The Old Chapel and the Preacher’s Children

The Park Road Wesleyan Chapel, about 1847 (WLHC)

In 1832 a Wesleyan Methodist Chapel was built in what is now Park Road, Bloxwich.  I’ve always had a passing interest in this chapel, which has had a strange and varied career over the decades, being used as a fairground workshop, a cinema and a factory amongst others.  My grandfather was a Bloxwich Methodist and he and my grandmother were married at the successor to this chapel, which was built in 1864 on the corner of High Street and Victoria Avenue.

Anyway, back in 2002 I visited the chapel, which was then in use as a furniture store, ‘Bloxwich Bed Shed’, to take photographs for a talk.  And while I was wandering around the outside with my camera, I was approached by a young mechanic from the ATS  Euromaster tyre service business next door.  He asked why I was taking photos, and if I knew anything about the history of the building.

Wondering what this was leading up to, I asked why he wanted to know, and he said that he and others had heard strange noises coming from the old chapel when it was closed.  They thought it might be haunted…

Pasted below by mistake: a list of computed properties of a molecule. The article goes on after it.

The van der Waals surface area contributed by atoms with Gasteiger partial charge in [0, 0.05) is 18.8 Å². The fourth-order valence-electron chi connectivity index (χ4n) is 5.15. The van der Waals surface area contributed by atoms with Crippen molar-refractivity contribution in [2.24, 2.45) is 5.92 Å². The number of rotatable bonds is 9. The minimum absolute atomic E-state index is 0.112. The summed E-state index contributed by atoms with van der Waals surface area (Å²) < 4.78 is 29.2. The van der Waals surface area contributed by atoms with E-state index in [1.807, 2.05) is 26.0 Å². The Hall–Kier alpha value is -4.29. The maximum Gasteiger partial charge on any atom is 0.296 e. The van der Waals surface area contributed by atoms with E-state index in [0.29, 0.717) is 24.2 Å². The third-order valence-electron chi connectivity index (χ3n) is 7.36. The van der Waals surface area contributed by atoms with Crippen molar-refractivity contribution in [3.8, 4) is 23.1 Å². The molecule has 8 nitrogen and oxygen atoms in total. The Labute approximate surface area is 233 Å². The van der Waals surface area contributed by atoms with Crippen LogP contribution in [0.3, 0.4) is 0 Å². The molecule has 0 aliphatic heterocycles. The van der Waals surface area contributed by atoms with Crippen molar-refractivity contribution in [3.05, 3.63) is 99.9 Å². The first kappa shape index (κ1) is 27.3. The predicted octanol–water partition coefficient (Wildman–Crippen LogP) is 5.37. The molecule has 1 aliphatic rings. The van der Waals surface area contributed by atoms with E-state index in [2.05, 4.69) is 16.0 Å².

Well, although a natural sceptic, I keep an open mind on such things but, thinking back on what I knew about the history of the place, I told him about the children who had been buried und the doorstep…  By the time I was finished, his face was white as a sheet and I was able to get on with my photography!

Clearly he had drawn his own conclusions from what I had to say, as you may draw yours when I now tell you about the history of the old chapel in Park Road. Myself, I believe the evidence of my own eyes and ears, and I have never seen any spooks in Park Road, or heard any banging, but on a dark winter’s night, with the wind howling around the eaves, who knows?

Back in the 18th century, Wesleyan Methodism flourished in Bloxwich, and indeed the church is still active today, albeit in its modern incarnation, St. John’s in Victoria Avenue.

Bloxwich Park and the surrounding area was then known as the Short Heath or Bloxwich Green,  and was the traditional working place of the locksmiths and light metalworkers (the ‘bitties’ and ‘tackies’) of Bloxwich.  In 1795, the Bloxwich Wesleyans decided to make a nearby flax oven their official chapel.